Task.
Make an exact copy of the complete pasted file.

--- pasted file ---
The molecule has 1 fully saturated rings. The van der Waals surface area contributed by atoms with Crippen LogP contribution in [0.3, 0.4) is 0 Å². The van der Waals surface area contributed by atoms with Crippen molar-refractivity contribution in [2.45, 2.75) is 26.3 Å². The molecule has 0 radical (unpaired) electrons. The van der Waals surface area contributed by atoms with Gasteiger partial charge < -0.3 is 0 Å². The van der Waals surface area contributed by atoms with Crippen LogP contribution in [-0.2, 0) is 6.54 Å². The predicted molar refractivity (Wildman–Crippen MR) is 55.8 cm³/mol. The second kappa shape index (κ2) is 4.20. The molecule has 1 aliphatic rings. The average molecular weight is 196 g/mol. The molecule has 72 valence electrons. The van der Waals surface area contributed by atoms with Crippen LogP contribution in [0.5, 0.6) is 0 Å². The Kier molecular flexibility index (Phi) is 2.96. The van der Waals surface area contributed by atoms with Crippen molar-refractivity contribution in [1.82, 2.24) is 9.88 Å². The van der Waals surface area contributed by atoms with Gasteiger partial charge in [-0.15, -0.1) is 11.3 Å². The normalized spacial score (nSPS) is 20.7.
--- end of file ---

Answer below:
The molecule has 1 fully saturated rings. The van der Waals surface area contributed by atoms with Crippen LogP contribution in [0.3, 0.4) is 0 Å². The van der Waals surface area contributed by atoms with Crippen molar-refractivity contribution in [2.45, 2.75) is 26.3 Å². The molecule has 0 radical (unpaired) electrons. The van der Waals surface area contributed by atoms with Gasteiger partial charge < -0.3 is 0 Å². The van der Waals surface area contributed by atoms with Crippen LogP contribution in [-0.2, 0) is 6.54 Å². The predicted molar refractivity (Wildman–Crippen MR) is 55.8 cm³/mol. The second kappa shape index (κ2) is 4.20. The molecule has 1 aliphatic rings. The average molecular weight is 196 g/mol. The molecule has 72 valence electrons. The van der Waals surface area contributed by atoms with Crippen LogP contribution in [0.5, 0.6) is 0 Å². The Kier molecular flexibility index (Phi) is 2.96. The van der Waals surface area contributed by atoms with Crippen molar-refractivity contribution in [1.82, 2.24) is 9.88 Å². The van der Waals surface area contributed by atoms with Gasteiger partial charge in [-0.15, -0.1) is 11.3 Å². The normalized spacial score (nSPS) is 20.7.